In the fall of 2004, Democratic Senator Harry Reid spoke with Sandoval about whether he was interested in serving as a judge for the United States District Court for the District of Nevada, and that December Reid recommended to President George W. Bush that he nominate Sandoval to a future opening on that court. Sandoval was formally nominated by Bush on March 1, 2005, to the seat being vacated by Judge Howard D. McKibben.
On September 29, 2005, the Senate Judiciary Committee held a confirmation hearing on Sandoval's nomination. On October 20, 2005, the Judiciary committee reported Sandoval's nomination out of committee on a voice vote. Sandoval was unanimously confirmed by the Senate on October 24, 2005, by a vote of 89-0 (with 11 Senators not voting). Sandoval then received his judicial commission on October 26, 2005.
Sandoval announced his resignation as Judge of the United States District Court for the District of Nevada on August 15, 2009 to become effective beginning September 15, 2009. On the same day as his resignation became official, Sandoval announced he was running for the Governorship. Sandoval's chambers were in the Bruce R. Thompson Courthouse and Federal Building in Reno.
In the general election, Sandoval won 53%-41%, against Democrat Rory Reid, the Clark County Commissioner and son of U.S. Senate Minority Leader Harry Reid. He won every county in the state, and all with a majority except Clark County, where Las Vegas is the county seat, which Mr. Sandoval won with a plurality (49%-47%).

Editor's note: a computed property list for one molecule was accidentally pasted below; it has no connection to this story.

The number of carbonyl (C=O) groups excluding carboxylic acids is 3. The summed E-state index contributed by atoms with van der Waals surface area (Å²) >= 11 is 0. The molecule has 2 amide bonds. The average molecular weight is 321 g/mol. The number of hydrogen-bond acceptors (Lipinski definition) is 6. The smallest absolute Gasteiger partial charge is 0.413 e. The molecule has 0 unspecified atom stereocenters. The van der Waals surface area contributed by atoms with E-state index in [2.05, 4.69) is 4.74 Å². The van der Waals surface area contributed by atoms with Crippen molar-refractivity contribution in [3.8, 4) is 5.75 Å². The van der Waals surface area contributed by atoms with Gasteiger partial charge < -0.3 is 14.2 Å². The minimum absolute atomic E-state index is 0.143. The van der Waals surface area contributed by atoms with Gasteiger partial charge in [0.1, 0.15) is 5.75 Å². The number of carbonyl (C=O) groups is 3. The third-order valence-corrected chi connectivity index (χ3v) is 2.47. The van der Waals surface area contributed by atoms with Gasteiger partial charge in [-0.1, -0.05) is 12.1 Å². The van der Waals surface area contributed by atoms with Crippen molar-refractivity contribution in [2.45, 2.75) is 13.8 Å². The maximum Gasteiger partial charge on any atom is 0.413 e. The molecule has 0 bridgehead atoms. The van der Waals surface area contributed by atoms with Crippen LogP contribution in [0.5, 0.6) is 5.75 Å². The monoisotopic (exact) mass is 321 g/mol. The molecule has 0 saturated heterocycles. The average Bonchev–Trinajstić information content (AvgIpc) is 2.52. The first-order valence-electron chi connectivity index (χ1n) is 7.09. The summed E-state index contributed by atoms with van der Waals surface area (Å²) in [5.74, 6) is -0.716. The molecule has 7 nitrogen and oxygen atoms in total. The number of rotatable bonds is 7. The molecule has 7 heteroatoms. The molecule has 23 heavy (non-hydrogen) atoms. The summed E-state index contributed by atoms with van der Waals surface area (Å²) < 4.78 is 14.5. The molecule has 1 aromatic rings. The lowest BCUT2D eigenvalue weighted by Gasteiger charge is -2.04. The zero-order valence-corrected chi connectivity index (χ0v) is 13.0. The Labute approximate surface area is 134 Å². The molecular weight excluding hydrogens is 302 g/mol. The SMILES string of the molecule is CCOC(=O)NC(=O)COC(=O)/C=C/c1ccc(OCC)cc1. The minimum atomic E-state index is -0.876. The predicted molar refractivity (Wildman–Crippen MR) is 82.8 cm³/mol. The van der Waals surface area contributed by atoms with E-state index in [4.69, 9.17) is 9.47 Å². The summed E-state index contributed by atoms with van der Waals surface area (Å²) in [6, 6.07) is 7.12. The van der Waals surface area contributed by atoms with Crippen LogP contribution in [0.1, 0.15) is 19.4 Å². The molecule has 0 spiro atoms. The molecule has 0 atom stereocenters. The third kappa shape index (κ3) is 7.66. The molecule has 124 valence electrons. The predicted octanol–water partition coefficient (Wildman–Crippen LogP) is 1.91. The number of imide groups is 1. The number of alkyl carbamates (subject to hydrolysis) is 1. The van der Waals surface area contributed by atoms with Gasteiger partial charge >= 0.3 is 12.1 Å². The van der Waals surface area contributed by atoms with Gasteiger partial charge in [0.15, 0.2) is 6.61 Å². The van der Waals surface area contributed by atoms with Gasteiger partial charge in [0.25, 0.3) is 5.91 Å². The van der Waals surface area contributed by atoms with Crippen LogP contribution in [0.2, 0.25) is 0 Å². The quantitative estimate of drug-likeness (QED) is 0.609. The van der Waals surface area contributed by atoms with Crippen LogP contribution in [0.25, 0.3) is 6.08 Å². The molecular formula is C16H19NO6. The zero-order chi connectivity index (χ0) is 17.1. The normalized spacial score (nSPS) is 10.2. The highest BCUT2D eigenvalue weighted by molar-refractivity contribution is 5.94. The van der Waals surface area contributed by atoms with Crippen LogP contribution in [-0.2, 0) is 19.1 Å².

Sandoval, as the state's 29th Governor, proposed a $5.8 billion 2011 budget without any new taxes. It could cause as many as 361 layoffs and 5% pay reductions for state workers. It also included a 5% cut in primary education and 7% cut in higher education. Sandoval is turning down his pay raise that would have increased his salary from $141,000 to $149,573 per year. He also has said he will take a 5% pay cut to coincide with every other state worker's.
The final budget for 2011 avoided deep cuts to education and human services programs. It contained a number of reforms that include ending teacher tenure as well as the practice of deciding layoffs based solely on teacher seniority, allowing local governments to re-open employee contracts during financial emergencies as well as barring collective bargaining by supervisors, and eliminating retirement health insurance for new state employees hired after January 1, 2012.